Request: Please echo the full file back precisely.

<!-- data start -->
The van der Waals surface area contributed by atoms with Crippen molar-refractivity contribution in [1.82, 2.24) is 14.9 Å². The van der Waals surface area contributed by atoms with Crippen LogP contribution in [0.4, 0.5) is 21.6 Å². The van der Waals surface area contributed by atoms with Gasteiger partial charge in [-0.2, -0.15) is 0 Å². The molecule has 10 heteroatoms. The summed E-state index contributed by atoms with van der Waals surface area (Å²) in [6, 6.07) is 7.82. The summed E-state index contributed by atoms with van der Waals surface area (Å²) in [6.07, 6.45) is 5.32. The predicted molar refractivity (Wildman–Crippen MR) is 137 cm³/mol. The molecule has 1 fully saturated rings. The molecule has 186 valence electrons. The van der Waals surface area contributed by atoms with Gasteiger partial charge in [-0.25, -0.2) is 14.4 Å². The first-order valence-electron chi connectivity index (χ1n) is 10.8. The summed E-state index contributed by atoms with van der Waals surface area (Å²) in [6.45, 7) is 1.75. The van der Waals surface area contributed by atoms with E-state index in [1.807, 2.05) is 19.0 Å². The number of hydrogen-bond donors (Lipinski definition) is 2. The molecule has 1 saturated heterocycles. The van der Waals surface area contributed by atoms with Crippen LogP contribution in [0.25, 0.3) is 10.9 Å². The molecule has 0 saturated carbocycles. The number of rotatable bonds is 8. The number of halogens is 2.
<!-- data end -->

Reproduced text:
The van der Waals surface area contributed by atoms with Crippen molar-refractivity contribution in [1.82, 2.24) is 14.9 Å². The van der Waals surface area contributed by atoms with Crippen LogP contribution in [0.4, 0.5) is 21.6 Å². The van der Waals surface area contributed by atoms with Gasteiger partial charge in [-0.2, -0.15) is 0 Å². The molecule has 10 heteroatoms. The summed E-state index contributed by atoms with van der Waals surface area (Å²) in [6, 6.07) is 7.82. The summed E-state index contributed by atoms with van der Waals surface area (Å²) in [6.07, 6.45) is 5.32. The predicted molar refractivity (Wildman–Crippen MR) is 137 cm³/mol. The molecule has 1 fully saturated rings. The molecule has 186 valence electrons. The van der Waals surface area contributed by atoms with Gasteiger partial charge in [-0.25, -0.2) is 14.4 Å². The first-order valence-electron chi connectivity index (χ1n) is 10.8. The summed E-state index contributed by atoms with van der Waals surface area (Å²) in [6.45, 7) is 1.75. The van der Waals surface area contributed by atoms with E-state index in [1.807, 2.05) is 19.0 Å². The number of hydrogen-bond donors (Lipinski definition) is 2. The molecule has 1 saturated heterocycles. The van der Waals surface area contributed by atoms with Crippen LogP contribution in [0.25, 0.3) is 10.9 Å². The molecule has 0 saturated carbocycles. The number of rotatable bonds is 8. The number of halogens is 2.